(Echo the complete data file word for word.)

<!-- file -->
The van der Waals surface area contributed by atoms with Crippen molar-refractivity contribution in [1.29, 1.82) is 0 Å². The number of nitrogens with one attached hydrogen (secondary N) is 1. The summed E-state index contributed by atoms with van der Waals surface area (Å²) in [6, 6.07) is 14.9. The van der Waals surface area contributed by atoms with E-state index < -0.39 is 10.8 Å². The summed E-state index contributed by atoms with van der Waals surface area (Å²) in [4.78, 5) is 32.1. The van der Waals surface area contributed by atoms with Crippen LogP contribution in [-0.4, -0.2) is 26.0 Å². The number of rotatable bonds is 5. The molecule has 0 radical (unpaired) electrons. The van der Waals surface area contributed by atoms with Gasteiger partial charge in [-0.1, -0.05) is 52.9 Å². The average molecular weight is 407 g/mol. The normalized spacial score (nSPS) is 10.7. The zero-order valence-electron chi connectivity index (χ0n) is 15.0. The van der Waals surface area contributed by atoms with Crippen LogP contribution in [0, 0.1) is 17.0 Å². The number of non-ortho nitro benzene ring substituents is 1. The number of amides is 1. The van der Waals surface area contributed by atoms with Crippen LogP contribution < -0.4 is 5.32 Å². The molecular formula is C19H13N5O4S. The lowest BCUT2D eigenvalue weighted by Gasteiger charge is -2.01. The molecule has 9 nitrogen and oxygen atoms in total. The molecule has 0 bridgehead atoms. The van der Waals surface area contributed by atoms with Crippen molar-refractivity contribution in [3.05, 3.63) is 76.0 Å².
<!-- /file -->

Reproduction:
The van der Waals surface area contributed by atoms with Crippen molar-refractivity contribution in [1.29, 1.82) is 0 Å². The number of nitrogens with one attached hydrogen (secondary N) is 1. The summed E-state index contributed by atoms with van der Waals surface area (Å²) in [6, 6.07) is 14.9. The van der Waals surface area contributed by atoms with E-state index < -0.39 is 10.8 Å². The summed E-state index contributed by atoms with van der Waals surface area (Å²) in [4.78, 5) is 32.1. The van der Waals surface area contributed by atoms with Crippen LogP contribution in [-0.4, -0.2) is 26.0 Å². The number of rotatable bonds is 5. The molecule has 0 radical (unpaired) electrons. The van der Waals surface area contributed by atoms with Gasteiger partial charge in [-0.1, -0.05) is 52.9 Å². The average molecular weight is 407 g/mol. The normalized spacial score (nSPS) is 10.7. The zero-order valence-electron chi connectivity index (χ0n) is 15.0. The van der Waals surface area contributed by atoms with Crippen LogP contribution in [0, 0.1) is 17.0 Å². The number of non-ortho nitro benzene ring substituents is 1. The number of amides is 1. The van der Waals surface area contributed by atoms with Crippen LogP contribution < -0.4 is 5.32 Å². The molecular formula is C19H13N5O4S. The lowest BCUT2D eigenvalue weighted by Gasteiger charge is -2.01. The molecule has 9 nitrogen and oxygen atoms in total. The molecule has 0 bridgehead atoms. The van der Waals surface area contributed by atoms with Crippen molar-refractivity contribution in [3.05, 3.63) is 76.0 Å².